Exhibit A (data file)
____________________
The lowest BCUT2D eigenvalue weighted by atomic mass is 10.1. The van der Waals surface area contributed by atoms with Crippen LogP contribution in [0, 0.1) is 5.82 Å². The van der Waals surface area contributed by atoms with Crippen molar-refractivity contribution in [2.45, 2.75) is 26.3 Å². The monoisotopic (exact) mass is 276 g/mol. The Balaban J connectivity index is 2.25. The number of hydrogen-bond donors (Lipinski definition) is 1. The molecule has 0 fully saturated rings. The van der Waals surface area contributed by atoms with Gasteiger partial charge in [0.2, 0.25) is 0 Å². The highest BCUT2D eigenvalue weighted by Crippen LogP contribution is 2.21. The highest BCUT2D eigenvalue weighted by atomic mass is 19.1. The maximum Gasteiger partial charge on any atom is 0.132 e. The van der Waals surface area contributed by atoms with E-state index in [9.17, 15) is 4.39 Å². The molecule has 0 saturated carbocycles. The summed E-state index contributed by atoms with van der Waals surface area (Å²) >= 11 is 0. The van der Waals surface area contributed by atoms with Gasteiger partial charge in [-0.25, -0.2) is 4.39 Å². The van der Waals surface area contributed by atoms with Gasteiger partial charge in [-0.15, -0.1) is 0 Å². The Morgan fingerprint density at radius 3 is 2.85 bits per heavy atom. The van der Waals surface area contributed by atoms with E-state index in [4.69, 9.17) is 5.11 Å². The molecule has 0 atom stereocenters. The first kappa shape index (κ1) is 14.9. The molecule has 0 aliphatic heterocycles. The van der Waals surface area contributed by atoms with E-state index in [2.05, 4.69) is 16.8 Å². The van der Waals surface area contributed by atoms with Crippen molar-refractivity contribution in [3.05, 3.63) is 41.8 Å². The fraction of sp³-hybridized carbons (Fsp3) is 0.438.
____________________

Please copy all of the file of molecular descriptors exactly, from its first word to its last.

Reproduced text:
The lowest BCUT2D eigenvalue weighted by atomic mass is 10.1. The van der Waals surface area contributed by atoms with Crippen LogP contribution in [0, 0.1) is 5.82 Å². The van der Waals surface area contributed by atoms with Crippen molar-refractivity contribution in [2.45, 2.75) is 26.3 Å². The monoisotopic (exact) mass is 276 g/mol. The Balaban J connectivity index is 2.25. The number of hydrogen-bond donors (Lipinski definition) is 1. The molecule has 0 fully saturated rings. The van der Waals surface area contributed by atoms with Gasteiger partial charge in [0.2, 0.25) is 0 Å². The highest BCUT2D eigenvalue weighted by Crippen LogP contribution is 2.21. The highest BCUT2D eigenvalue weighted by atomic mass is 19.1. The maximum Gasteiger partial charge on any atom is 0.132 e. The van der Waals surface area contributed by atoms with E-state index in [9.17, 15) is 4.39 Å². The molecule has 0 saturated carbocycles. The summed E-state index contributed by atoms with van der Waals surface area (Å²) >= 11 is 0. The van der Waals surface area contributed by atoms with Gasteiger partial charge in [-0.25, -0.2) is 4.39 Å². The van der Waals surface area contributed by atoms with Gasteiger partial charge in [-0.15, -0.1) is 0 Å². The Morgan fingerprint density at radius 3 is 2.85 bits per heavy atom. The van der Waals surface area contributed by atoms with E-state index in [4.69, 9.17) is 5.11 Å². The molecule has 0 atom stereocenters. The first kappa shape index (κ1) is 14.9. The molecule has 0 aliphatic heterocycles. The van der Waals surface area contributed by atoms with E-state index in [2.05, 4.69) is 16.8 Å². The van der Waals surface area contributed by atoms with Crippen molar-refractivity contribution in [3.05, 3.63) is 41.8 Å². The fraction of sp³-hybridized carbons (Fsp3) is 0.438.